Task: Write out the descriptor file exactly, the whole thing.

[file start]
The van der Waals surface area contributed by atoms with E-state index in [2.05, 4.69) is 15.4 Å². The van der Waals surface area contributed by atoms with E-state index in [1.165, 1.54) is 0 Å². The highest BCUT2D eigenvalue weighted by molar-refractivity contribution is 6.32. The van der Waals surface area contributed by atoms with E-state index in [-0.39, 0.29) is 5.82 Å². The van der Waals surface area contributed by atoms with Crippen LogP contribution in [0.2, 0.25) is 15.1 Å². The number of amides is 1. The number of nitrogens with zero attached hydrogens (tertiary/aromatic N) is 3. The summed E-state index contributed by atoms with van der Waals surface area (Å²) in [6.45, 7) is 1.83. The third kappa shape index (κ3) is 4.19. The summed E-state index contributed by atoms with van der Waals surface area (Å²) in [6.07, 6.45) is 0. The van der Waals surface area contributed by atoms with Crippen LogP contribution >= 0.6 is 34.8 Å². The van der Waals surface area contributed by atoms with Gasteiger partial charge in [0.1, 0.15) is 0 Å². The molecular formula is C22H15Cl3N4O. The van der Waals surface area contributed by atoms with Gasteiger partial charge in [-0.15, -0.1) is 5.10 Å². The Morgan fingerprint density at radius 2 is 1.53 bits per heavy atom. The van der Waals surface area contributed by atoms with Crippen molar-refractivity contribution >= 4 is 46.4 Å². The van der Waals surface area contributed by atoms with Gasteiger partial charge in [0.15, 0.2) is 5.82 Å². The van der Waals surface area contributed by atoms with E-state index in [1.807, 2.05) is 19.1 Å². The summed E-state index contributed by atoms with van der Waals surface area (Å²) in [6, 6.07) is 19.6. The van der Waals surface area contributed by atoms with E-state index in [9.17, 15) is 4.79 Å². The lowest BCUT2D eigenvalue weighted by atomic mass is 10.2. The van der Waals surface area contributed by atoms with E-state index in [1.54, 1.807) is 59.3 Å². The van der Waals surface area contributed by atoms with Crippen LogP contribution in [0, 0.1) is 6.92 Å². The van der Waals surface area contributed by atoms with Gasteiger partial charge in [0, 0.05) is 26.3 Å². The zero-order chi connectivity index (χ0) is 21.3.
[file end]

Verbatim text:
The van der Waals surface area contributed by atoms with E-state index in [2.05, 4.69) is 15.4 Å². The van der Waals surface area contributed by atoms with E-state index in [1.165, 1.54) is 0 Å². The highest BCUT2D eigenvalue weighted by molar-refractivity contribution is 6.32. The van der Waals surface area contributed by atoms with E-state index in [-0.39, 0.29) is 5.82 Å². The van der Waals surface area contributed by atoms with Crippen LogP contribution in [0.2, 0.25) is 15.1 Å². The number of amides is 1. The number of nitrogens with zero attached hydrogens (tertiary/aromatic N) is 3. The summed E-state index contributed by atoms with van der Waals surface area (Å²) in [6.45, 7) is 1.83. The third kappa shape index (κ3) is 4.19. The summed E-state index contributed by atoms with van der Waals surface area (Å²) in [6.07, 6.45) is 0. The van der Waals surface area contributed by atoms with Crippen LogP contribution >= 0.6 is 34.8 Å². The van der Waals surface area contributed by atoms with Gasteiger partial charge in [0.1, 0.15) is 0 Å². The molecular formula is C22H15Cl3N4O. The van der Waals surface area contributed by atoms with Gasteiger partial charge in [-0.15, -0.1) is 5.10 Å². The Morgan fingerprint density at radius 2 is 1.53 bits per heavy atom. The van der Waals surface area contributed by atoms with Crippen molar-refractivity contribution >= 4 is 46.4 Å². The van der Waals surface area contributed by atoms with Gasteiger partial charge in [0.15, 0.2) is 5.82 Å². The van der Waals surface area contributed by atoms with E-state index in [1.807, 2.05) is 19.1 Å². The summed E-state index contributed by atoms with van der Waals surface area (Å²) in [6, 6.07) is 19.6. The van der Waals surface area contributed by atoms with E-state index in [9.17, 15) is 4.79 Å². The lowest BCUT2D eigenvalue weighted by atomic mass is 10.2. The van der Waals surface area contributed by atoms with E-state index in [1.54, 1.807) is 59.3 Å². The van der Waals surface area contributed by atoms with Crippen LogP contribution in [0, 0.1) is 6.92 Å². The van der Waals surface area contributed by atoms with Gasteiger partial charge in [0, 0.05) is 26.3 Å². The zero-order chi connectivity index (χ0) is 21.3.